Home News Biden’s One Hundred Days of Challenges

Biden’s One Hundred Days of Challenges


Written by Joey Slusher

Since Franklin Roosevelt, the President’s first one hundred days have become a period for the new President to introduce their cabinet and impart reforms that will define the rest of their time in office. While certainly not as bad as the Great Depression, President Biden has been elected in another period of economic hardship in the United States and has therefore put forth a one hundred plan to attempt to tackle some of these hardships. 

The most pressing issue, which the President and his team faces, is clearly the Pandemic which is still ravaging the US as the country has surpassed 500 thousand deaths connected to the virus. The most prominent piece of his COVID-19 plan is the goal of 100 million vaccinations by the end of his first one hundred days. This would require some 1 million vaccinations a day. As of February 24, the US has administered 65 million doses amounting to 13.4 percent of the population and is giving about 1.4 million shots a day according to NPR. 

This has not gone off without a hitch, as the winter storms last week slowed the process. Millions of people from Texas to right here in Salem, saw their vaccination date pushed back due to the inclement weather and power outages it caused. This has created a slight backlog as distribution centers attempt to recover. 

The President has also committed to a third stimulus check which is focused on lower income people, families, and small businesses. The plans 1,400 dollar payments will be available to a greater proportion of the public in order to give families and individuals more money to support themselves and put back into the economy. This time parents may be able to receive 1,400 dollars for each dependent on their taxes with no cap on how many they might be able to claim. That means that even college students may qualify to receive the stimulus check through our parents.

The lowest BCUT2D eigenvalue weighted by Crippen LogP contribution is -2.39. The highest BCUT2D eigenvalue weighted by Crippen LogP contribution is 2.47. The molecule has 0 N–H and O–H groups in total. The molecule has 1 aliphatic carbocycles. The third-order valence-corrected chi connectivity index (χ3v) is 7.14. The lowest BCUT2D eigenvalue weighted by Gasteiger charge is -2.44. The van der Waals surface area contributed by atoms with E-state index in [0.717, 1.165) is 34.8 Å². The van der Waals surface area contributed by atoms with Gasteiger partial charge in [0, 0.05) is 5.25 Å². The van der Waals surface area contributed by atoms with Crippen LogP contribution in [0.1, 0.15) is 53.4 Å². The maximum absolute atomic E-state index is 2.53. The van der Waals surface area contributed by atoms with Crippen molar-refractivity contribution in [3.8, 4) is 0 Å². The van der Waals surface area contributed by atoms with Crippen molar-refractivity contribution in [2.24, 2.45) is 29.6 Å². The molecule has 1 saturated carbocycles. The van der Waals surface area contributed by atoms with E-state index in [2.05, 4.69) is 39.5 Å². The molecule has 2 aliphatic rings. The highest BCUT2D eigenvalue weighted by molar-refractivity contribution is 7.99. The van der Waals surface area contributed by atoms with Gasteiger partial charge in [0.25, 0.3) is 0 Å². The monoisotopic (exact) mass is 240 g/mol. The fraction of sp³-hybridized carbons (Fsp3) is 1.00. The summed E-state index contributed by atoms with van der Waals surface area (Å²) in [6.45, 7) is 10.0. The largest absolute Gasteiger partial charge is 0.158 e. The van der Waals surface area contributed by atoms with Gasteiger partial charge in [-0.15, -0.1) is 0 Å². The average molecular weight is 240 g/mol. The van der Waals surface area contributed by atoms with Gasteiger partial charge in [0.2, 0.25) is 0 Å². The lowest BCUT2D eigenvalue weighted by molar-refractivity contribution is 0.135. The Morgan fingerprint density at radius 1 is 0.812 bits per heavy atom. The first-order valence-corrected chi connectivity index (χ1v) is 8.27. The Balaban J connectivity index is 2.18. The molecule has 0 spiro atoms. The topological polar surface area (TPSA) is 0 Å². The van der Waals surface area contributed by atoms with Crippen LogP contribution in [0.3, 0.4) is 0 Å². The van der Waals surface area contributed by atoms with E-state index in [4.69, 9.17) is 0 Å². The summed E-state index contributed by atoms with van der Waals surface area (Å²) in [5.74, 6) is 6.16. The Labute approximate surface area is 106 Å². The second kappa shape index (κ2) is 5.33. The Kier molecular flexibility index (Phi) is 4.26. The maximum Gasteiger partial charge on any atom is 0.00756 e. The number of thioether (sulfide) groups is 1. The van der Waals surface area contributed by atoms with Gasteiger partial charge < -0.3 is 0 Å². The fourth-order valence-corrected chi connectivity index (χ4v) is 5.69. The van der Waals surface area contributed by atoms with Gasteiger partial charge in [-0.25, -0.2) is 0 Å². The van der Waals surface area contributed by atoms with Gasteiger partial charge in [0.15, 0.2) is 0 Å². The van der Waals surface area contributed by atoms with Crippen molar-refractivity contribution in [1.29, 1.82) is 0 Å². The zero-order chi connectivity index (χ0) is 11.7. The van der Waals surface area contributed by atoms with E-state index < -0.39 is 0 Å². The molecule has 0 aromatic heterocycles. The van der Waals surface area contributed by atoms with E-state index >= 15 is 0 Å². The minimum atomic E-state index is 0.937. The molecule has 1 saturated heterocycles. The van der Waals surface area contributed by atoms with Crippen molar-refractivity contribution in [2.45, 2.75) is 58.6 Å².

The stipulations are as follows: Individuals making 100 thousand dollars or less, Heads of Household making l50 thousand dollars or less, and couples making 200 thousand dollars or less would qualify for the plan. Overall, it would cost the country some 1.9 trillion dollars, but is an investment that would likely pay dividends toward the country’s recovery. The proposal as it stands is expected to be passed by the U.S. house by the end of this week. Despite being relatively popular with the public, the bill is likely to change in the Senate where Democratic control is more tenuous.

The President has delivered on smaller promises that he has direct power over, such as rejoining the Paris Climate Accord. His greater promises, such as an increase of the minimum wage to fifteen dollars, college debt forgiveness, immigration, and climate change have yet to be touched as they have proven to cause controversy among Republicans and members of his own party. These controversies are even affecting the confirmation of some of the President’s cabinet picks, which will also hinder the President’s progress. 

 For the time being, this has forced the President to stick to policies with popular support among the public and within Congress which draws more skepticism as to whether he can deliver on all of his promises by the looming one-hundred-day mark.